Statistics relating to Breach 3 sanctions are very important because of the hugely disproportionate impact
that they can have, not only on the lives of the jobseekers who are issued with one, but also on the lives of all other individuals (including children) who live in the same household as the jobseeker, because their
benefits are immediately stopped too. The States were told by then Minister, Francis Le Gresley MBE, when he proposed these amendments that the Breach 3 breach period was 6 weeks
and the law does actually state this as the period during which a claimant has no entitlement to any income support. Frankly this is bad enough, because a total disentitlement to all means-tested benefits for 6 weeks is more than long enough for the household to be facing eviction because of rent arrears, starvation or possibly long-term debt problems where previously no such problems may have existed.
However, States Members did not bother to consider the possibility that the stoppage of benefit could continue well beyond those 6 weeks and failed to subject his proposals to rigorous analysis or scrutiny. Le Gresley did not
reveal that the disallowance period, ostensibly 6 weeks, has the capability to continue to remain in force for an apparently indefinite
duration after the initial 6 week breach period has ended, at the total discretion of Department functionaries, without any guarantee of periodic review and without any way of the claimant being able to challenge the continuation of the benefit ban through means of an appeal. Not only does the disallowance stop 100% of the claimant's weekly income support entitlement (including vital housing subsidy for tenants), but it also prevents any hardship payments from being paid to the claimant in the form of 'Special Payments' In these last two respects, the Jersey system is far tougher than the already tough UK DWP equivalent, which has itself caused widespread hardship, starvation and even death. The imposition of a UK sanction does not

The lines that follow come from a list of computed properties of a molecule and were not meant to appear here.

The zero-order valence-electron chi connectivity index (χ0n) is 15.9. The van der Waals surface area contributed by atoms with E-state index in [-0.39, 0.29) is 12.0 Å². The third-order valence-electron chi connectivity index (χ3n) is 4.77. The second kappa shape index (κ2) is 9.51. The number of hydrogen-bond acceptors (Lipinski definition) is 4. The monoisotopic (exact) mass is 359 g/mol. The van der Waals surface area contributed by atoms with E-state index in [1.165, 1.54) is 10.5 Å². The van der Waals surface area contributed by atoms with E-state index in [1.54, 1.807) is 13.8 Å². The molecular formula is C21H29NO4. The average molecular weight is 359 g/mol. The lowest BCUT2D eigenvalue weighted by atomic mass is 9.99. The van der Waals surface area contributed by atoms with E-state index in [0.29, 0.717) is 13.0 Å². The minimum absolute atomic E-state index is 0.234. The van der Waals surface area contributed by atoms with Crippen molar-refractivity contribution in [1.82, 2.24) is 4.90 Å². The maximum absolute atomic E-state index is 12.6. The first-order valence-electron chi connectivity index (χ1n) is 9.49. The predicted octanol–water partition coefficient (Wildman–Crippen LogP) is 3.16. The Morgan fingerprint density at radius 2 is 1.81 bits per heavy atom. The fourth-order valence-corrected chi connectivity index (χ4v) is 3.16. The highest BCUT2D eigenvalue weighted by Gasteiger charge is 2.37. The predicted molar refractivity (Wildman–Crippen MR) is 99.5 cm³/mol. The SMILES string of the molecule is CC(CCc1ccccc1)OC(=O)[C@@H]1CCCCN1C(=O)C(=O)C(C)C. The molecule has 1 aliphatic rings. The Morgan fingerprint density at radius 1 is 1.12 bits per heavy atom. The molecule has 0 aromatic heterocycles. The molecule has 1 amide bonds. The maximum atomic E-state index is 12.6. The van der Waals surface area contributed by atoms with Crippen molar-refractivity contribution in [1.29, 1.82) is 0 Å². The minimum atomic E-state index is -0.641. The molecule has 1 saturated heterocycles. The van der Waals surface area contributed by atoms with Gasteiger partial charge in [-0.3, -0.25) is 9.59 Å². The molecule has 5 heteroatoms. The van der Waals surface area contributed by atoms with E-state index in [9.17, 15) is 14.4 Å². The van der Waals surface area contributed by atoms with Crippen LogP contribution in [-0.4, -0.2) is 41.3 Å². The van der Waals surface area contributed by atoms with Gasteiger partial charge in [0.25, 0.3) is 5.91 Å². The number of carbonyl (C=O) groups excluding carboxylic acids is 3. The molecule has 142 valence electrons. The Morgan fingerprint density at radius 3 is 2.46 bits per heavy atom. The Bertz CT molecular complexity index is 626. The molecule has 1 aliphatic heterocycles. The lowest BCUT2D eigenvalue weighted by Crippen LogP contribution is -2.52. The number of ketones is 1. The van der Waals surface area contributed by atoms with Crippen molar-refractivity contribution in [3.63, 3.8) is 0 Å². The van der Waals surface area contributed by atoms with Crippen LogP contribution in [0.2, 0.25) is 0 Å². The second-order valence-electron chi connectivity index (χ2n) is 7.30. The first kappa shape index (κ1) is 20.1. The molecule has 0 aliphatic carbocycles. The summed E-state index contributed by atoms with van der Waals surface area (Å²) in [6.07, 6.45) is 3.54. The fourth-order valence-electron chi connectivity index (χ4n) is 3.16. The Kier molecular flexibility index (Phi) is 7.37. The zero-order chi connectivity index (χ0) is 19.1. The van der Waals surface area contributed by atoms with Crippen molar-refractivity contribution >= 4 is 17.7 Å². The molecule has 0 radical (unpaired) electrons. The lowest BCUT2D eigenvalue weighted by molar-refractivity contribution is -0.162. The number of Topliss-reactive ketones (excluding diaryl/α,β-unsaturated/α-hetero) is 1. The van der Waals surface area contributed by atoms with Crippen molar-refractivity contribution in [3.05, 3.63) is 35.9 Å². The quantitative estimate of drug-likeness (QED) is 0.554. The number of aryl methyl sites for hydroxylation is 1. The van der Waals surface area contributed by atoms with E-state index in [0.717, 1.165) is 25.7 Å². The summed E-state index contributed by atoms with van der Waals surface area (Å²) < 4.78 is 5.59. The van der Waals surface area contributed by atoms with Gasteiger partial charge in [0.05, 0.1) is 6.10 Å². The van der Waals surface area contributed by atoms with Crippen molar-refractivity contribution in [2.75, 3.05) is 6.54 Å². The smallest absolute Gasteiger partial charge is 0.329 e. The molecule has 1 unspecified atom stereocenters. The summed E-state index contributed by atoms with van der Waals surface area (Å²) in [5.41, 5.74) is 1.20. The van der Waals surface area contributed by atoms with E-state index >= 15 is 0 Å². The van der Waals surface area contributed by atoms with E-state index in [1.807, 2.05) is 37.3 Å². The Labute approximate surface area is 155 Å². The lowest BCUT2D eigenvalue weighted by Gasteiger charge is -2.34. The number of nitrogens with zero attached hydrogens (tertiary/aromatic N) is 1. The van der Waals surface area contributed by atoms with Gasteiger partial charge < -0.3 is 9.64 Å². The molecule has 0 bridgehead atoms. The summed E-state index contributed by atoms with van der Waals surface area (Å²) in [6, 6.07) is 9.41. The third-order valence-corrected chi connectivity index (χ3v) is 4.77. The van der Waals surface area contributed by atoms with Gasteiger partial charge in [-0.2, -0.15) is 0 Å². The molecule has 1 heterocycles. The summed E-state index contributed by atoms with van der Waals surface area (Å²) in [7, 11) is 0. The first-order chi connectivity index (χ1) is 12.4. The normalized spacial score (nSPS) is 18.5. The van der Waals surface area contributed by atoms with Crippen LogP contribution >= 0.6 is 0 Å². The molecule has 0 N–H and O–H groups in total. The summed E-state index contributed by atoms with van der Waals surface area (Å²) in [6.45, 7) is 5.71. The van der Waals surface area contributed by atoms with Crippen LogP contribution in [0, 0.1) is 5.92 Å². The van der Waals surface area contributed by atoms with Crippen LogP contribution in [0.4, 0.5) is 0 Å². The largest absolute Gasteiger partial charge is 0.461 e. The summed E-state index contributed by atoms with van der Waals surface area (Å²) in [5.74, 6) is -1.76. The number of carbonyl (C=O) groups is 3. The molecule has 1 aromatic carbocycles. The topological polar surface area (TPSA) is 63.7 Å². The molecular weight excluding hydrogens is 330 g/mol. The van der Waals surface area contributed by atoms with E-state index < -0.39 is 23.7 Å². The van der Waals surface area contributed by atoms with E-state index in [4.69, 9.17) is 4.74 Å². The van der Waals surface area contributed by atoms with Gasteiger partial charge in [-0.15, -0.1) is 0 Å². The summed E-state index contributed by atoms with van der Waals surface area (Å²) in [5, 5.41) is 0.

affect the payment of a jobseeker's housing benefit, which is paid separately by local authorities, nor does it bar the jobseeker from applying for hardship payments. The fact that the Jersey Breach 3 does
stop these things must therefore be subject to urgent investigation to see what level of hardship the recipients of the Breach 3 have endured and are enduring. The States Assembly has a vested interest in keeping quiet about the affects of the Breach 3 because most of its members voted for it. In that case it now falls on the shoulders of members of the public to begin making the relevant enquiries themselves through the FOI request system.